Film lndustry ‘Steel’ Thrives: Wilmington film community excites over new production and a second annual rally

May 3 • Features, Interviews and Such, FilmNo Comments on Film lndustry ‘Steel’ Thrives: Wilmington film community excites over new production and a second annual rally

The Southern sun shines down on the North Carolina film industry. The golden rays illuminated the myriad cast and crew members this morning as they embarked on a 12-hour day, shooting Wilmington’s latest feature film production, “Max Steel.”  The locals working the production reveled in the tight bonds they’ve forged over the years. Shouts of recognition resounded throughout the set as various industry professionals recalled past projects they’ve undertaken together. The new production evidences the importance of tomorrow’s second annual North Carolina Film Rally.

“Max Steel” comes as an adaptation of a Mattel, Inc. action-figure line turned animated series. Several animated films and comic-books have also been made. The live-action iteration of the “Max Steel” brand that found its way to Wilmington tells the story of 16-year-old Max McGrath who must conglomerate forces with an alien named “Steel” in order to fend off threatening forces.

Having solidified the port city as an ideal location in October of 2013, “Max Steel’s” arrival in Wilmington was announced in January of this year. Mattel, Inc. producer Julia Pistor describes that when scouting for locations they turned to areas with film incentives first. They planned to explore options in South Africa, Wilmington, Louisiana, and Canada. As luck would have it, Wilmington was the first stop on their itinerary. After arriving, they checked out the former Ideal Cement Plant in Castle Hayne and a few potential homes to be used as title character Max McGrath’s house.

Producer Julia Pistor discusses a scene with lead actor Ben Winchell

Producer Julia Pistor discusses a scene with lead actor Ben Winchell

“We just called Los Angeles and said we’re shooting it here,” Pistor admits. “We didn’t evaluate any other place.”

The homegrown crew afforded locally perpetuated their quick decision. Film incentives are important, but if the talent isn’t there it’s not worth it. Flying crew in from other parts of the country proves expensive. Pre-production was completed in Los Angeles, and a few keys traveled here with the production. However, they’ve hired the majority of their crew locally. As the location defines the story, the expansive, beautiful landscape found locally, too, drove the production to film here.

“It’s just so gorgeous: The weather is great, the people [are] great, the locations [are] so diverse, [and] the crew [is] so strong [and] so experienced,” Pistor describes.

Productions rendered in Wilmington don’t just impact the film industry; they also funnel money into the small business market.  “We go downtown all the time!” Piston professes. “It’s just quite a remarkable town.”

'Max Steel' film crew exhibits production-attracting talent. Photo by Christian Podgaysky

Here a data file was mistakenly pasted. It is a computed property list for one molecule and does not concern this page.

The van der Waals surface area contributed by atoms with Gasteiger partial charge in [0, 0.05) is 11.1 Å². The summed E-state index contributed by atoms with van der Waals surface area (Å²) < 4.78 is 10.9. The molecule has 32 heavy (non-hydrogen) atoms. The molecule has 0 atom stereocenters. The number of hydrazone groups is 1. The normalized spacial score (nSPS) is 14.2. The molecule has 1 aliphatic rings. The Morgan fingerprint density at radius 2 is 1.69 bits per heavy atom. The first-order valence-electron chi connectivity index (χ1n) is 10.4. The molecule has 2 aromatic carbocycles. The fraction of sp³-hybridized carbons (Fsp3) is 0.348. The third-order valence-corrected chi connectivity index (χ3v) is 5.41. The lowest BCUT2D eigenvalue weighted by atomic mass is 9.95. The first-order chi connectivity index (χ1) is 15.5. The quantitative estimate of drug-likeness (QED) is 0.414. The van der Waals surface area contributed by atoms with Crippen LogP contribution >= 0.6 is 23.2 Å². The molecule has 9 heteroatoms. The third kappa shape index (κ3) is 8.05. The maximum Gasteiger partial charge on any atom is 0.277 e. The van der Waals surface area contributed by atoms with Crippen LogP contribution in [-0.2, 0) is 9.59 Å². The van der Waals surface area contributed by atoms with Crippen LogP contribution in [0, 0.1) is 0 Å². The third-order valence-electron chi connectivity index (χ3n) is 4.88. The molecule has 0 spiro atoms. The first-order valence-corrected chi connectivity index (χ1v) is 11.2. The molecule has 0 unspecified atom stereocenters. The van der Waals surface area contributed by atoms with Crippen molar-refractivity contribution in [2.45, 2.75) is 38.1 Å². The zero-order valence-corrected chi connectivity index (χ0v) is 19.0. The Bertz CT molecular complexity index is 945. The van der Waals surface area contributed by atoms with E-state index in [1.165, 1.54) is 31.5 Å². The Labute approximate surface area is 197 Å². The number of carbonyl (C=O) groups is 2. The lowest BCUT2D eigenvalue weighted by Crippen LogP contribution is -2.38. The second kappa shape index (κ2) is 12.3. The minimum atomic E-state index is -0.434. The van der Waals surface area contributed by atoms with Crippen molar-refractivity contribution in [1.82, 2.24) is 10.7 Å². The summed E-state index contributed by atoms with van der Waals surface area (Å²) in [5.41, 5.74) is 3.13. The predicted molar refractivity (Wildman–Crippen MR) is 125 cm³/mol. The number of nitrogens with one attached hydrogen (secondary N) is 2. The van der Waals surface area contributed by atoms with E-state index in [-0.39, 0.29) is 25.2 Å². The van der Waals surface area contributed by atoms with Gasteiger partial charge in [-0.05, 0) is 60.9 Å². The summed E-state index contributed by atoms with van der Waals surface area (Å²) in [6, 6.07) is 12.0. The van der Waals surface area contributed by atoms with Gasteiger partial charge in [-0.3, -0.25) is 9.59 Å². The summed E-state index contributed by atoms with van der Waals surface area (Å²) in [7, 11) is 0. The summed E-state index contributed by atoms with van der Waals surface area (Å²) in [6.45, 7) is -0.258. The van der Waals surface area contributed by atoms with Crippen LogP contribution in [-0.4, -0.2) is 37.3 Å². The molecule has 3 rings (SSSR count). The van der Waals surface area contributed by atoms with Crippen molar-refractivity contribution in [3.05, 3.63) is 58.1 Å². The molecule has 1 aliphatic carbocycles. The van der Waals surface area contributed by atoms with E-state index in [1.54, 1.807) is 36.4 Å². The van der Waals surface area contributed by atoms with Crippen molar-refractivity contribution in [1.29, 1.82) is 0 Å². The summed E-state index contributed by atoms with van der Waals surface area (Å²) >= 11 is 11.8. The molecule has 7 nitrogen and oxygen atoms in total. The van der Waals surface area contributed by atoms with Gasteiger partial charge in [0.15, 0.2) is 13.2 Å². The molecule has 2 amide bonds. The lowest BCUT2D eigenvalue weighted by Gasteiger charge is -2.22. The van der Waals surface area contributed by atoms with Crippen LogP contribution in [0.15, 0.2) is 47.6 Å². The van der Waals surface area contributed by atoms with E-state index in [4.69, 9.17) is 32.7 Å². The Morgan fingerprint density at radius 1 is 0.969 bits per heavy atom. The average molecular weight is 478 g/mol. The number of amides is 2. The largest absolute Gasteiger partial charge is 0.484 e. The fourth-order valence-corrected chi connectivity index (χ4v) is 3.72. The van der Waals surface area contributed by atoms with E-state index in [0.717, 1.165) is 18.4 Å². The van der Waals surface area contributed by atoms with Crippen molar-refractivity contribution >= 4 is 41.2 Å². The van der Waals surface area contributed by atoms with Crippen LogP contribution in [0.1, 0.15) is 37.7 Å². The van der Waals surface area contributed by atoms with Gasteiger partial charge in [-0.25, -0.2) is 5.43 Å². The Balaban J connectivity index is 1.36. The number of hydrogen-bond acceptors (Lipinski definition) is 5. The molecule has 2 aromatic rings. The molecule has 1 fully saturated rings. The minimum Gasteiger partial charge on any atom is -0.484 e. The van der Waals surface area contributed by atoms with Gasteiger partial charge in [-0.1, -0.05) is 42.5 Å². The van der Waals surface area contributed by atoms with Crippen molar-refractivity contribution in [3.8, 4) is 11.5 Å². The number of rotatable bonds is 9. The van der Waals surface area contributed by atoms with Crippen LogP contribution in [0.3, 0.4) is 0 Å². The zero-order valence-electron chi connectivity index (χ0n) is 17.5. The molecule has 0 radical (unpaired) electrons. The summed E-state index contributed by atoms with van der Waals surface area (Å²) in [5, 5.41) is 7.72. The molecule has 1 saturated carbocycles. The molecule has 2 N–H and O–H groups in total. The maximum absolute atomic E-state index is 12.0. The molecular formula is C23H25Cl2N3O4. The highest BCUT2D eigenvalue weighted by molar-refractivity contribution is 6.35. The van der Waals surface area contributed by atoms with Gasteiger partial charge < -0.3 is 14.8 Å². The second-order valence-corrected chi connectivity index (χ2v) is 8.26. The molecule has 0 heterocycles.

‘Max Steel’ film crew exhibits production-attracting talent. Photo by Christian Podgaysky

Ben Winchell who plays Mac McGrath excites in his return to the Wrightsville Beach area. He’s shot one film prior to this one here (“Teen Spirit”), and he routinely visits Mackenzie Lintz, a friend who he knew from growing up in Atlanta, who works on CBS’ summer-hit, “Under the Dome.” This constitutes the first role he’s taken on wherein he’s the lead character.

“I love Wrightsville Beach!” Winchell tells. “When I found out we were shooting in Wilmington, I got super giddy.”

The actor plans to stay a bit after shooting wraps up in order to partake in some surfing and jet skiing—two activities he’s not allowed to do as he can’t risk injury during filming. Strenuous stunts, some of which he will actually undertake himself, hinge on Winchell’s well-being. The risk-lover revels in the excitement offered in Wilmington.

The female lead comes portrayed by Ana Villafañe. Having grown up in the South, the actress finds comfort in the Southern hospitality present in the port city. During her time here, she hopes to acquaint herself with the “local flavor.” She even has plans for a trip to downtown fashion stop Edge of Urge.

Lead actress Ana Villafañe beams over her port city experience. Photo by Christian Podgaysky

Lead actress Ana Villafañe beams over her port city experience. Photo by Christian Podgaysky

These professionals’ gushing words regarding the Cape Fear area demonstrate how essential preserving Wilmington’s blossoming and lucrative film industry is. Tomorrow, Sunday, May 4th,  the second annual North Carolina Film Rally will be held at the foot of Market Street, right by Wilmington Riverwalk, at 5 p.m. The event will feature vendors, small businesses, crew members, film fans, celebrities, legislators, and the like. Testimonies will be given, highlighting the attributes of the industry’s presence in Wilmington.

Local radio personality, Wilmywood Daily blogger, and part-time film industry worker Sheila Brothers will speak tomorrow. “I’m extremely supportive of the film incentives because 80 percent of my friends are crew,” she states. “So, I’m taking [the threat on film incentives] very personally.”

Senator Bill Rabon, Frank Iler, Susi H. Hamilton, and mayor Bill Saffo will be in attendance, too.

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